Disciplining children does not have to be a big deal. Keeping in mind the snowflake analogy, all children are very different and all children react differently in varied situations. When it comes to discipline at home it should be something that works for the child and not something that you read in a book or saw on television. Fewer parents seem to be able to understand that the little life they are entrusted with is their responsibility and that they are truly 100% competent to make decisions on how to raise their own child. Simply by paying attention to what works and what doesn’t we can make simple alterations in our discipline methods that are sure to suit the individual child in our life. The 3 rules above still apply but every parent can tailor their own form of discipline within those guidelines and find something that works. Perhaps for your child it is the naughty chair. Perhaps it is taking a privilege away. Perhaps it is more than or less than one of those options or perhaps it is something completely individualized to your child. The trick is getting results!

If you are getting results – than discipline is working. Another great way to identify with your discipline methods is to watch how your child plays with their toys and disciplines in imagination. There is nothing more telling than that. A child who lines up their stuffed animals and berates them, points a nasty finger and yells at the bear for being mean to the duck, spanking them on the bottom or threatening to do it, is obviously learning a lot more about negative behavior than they are about positive behavior. Likewise, if they say things that typical parents say you will get a momentary glimpse of how it is you really sound to your child. Children do not lie in their imaginations and by watching them you will learn much about your own parenting style. If you are curious about your perception, ask your child to role play with their toys or set up a scenario for them and see how they would handle it. You may be surprised about what you find out.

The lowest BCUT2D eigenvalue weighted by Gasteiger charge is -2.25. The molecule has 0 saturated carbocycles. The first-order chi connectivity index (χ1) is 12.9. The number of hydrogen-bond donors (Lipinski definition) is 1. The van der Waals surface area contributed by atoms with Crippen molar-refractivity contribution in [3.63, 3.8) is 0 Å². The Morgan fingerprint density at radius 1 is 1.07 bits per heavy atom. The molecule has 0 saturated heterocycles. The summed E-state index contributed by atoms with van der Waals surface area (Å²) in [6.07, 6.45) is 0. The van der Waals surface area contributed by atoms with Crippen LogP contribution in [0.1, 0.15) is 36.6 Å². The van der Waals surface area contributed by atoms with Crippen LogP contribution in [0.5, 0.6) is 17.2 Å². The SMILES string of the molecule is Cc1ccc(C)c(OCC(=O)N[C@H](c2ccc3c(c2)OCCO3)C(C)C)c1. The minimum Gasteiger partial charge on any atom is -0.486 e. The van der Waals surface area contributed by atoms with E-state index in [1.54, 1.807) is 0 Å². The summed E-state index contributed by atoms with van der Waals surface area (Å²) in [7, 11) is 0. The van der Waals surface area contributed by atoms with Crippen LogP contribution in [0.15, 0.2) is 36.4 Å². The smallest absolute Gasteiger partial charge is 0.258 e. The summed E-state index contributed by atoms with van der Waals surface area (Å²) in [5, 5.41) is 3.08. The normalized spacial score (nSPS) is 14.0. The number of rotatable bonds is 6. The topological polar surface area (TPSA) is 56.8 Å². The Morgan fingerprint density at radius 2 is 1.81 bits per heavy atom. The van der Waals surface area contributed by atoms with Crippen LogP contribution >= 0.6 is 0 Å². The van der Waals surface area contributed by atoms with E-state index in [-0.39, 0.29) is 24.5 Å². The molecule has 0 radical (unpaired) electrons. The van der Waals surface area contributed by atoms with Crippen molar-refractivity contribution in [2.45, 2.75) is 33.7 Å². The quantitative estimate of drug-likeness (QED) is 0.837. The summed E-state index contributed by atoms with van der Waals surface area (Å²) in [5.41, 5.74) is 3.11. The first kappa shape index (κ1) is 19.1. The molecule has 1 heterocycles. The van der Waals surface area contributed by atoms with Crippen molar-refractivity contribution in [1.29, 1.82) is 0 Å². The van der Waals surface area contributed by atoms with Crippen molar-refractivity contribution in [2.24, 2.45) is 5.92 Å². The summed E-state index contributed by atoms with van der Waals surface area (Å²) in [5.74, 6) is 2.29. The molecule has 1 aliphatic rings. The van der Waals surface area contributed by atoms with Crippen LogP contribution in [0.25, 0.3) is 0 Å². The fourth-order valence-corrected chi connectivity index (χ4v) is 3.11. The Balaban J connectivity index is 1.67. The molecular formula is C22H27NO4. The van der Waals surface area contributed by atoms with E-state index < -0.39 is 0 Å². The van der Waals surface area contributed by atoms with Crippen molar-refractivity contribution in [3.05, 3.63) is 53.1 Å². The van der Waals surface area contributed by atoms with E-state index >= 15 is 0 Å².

Disciplining children is not one of the fun parts of parenting. It would be much easier to ignore certain things to avoid the tears and fits and just write it off to them being young and immature. Obviously we can’t do that because we are raising future citizens of this world that need to understand the principles behind discipline so that at some point in their life they will be able to self-discipline. If we remain consistent, are clear about the rules in the home and follow through on doing what we say we will children will respond. Children always gravitate more towards pleasing us and finding ways to get extra attention and love. Children want their parents to be proud of them and dote on them unconditionally. Probably when you realize how a child glows when they are being loved you will be able to find some form of discipline that works from that same spot and encourages positive behavioral results from your child. If not there is no harm in pulling out the naughty chair and allowing them to sit for a spell just to see if it in fact works. It never has for me, but then again I am not the Super nanny!’ That being said, I am off to hide from the Super Nanny before she commits to putting me in the naughty chair for a quick but meaningful timeout – which quite frankly is not such a bad idea at the moment!